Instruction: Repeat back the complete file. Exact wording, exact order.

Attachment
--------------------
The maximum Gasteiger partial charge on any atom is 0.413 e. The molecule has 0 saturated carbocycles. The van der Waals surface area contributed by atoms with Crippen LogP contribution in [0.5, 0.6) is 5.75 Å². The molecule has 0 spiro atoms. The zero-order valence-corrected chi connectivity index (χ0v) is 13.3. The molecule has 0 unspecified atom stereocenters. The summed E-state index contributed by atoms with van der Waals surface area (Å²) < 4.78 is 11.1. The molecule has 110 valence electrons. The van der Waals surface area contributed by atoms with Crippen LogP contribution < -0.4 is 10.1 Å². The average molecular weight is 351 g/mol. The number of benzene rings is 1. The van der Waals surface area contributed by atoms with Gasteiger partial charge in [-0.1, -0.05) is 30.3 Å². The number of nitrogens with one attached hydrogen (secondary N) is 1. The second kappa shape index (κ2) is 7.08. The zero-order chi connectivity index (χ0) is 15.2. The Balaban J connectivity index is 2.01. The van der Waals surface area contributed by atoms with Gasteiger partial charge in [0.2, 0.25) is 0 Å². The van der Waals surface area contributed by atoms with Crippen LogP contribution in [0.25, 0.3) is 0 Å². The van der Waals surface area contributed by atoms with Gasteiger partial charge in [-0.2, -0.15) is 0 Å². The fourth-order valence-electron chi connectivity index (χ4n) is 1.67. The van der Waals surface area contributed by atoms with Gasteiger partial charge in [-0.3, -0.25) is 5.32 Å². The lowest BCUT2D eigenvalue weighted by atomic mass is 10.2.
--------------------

The maximum Gasteiger partial charge on any atom is 0.413 e. The molecule has 0 saturated carbocycles. The van der Waals surface area contributed by atoms with Crippen LogP contribution in [0.5, 0.6) is 5.75 Å². The molecule has 0 spiro atoms. The zero-order valence-corrected chi connectivity index (χ0v) is 13.3. The molecule has 0 unspecified atom stereocenters. The summed E-state index contributed by atoms with van der Waals surface area (Å²) < 4.78 is 11.1. The molecule has 110 valence electrons. The van der Waals surface area contributed by atoms with Crippen LogP contribution < -0.4 is 10.1 Å². The average molecular weight is 351 g/mol. The number of benzene rings is 1. The van der Waals surface area contributed by atoms with Gasteiger partial charge in [-0.1, -0.05) is 30.3 Å². The number of nitrogens with one attached hydrogen (secondary N) is 1. The second kappa shape index (κ2) is 7.08. The zero-order chi connectivity index (χ0) is 15.2. The Balaban J connectivity index is 2.01. The van der Waals surface area contributed by atoms with Gasteiger partial charge in [0.2, 0.25) is 0 Å². The van der Waals surface area contributed by atoms with Crippen LogP contribution in [0.25, 0.3) is 0 Å². The van der Waals surface area contributed by atoms with Gasteiger partial charge in [-0.2, -0.15) is 0 Å². The fourth-order valence-electron chi connectivity index (χ4n) is 1.67. The van der Waals surface area contributed by atoms with Gasteiger partial charge in [-0.3, -0.25) is 5.32 Å². The lowest BCUT2D eigenvalue weighted by atomic mass is 10.2.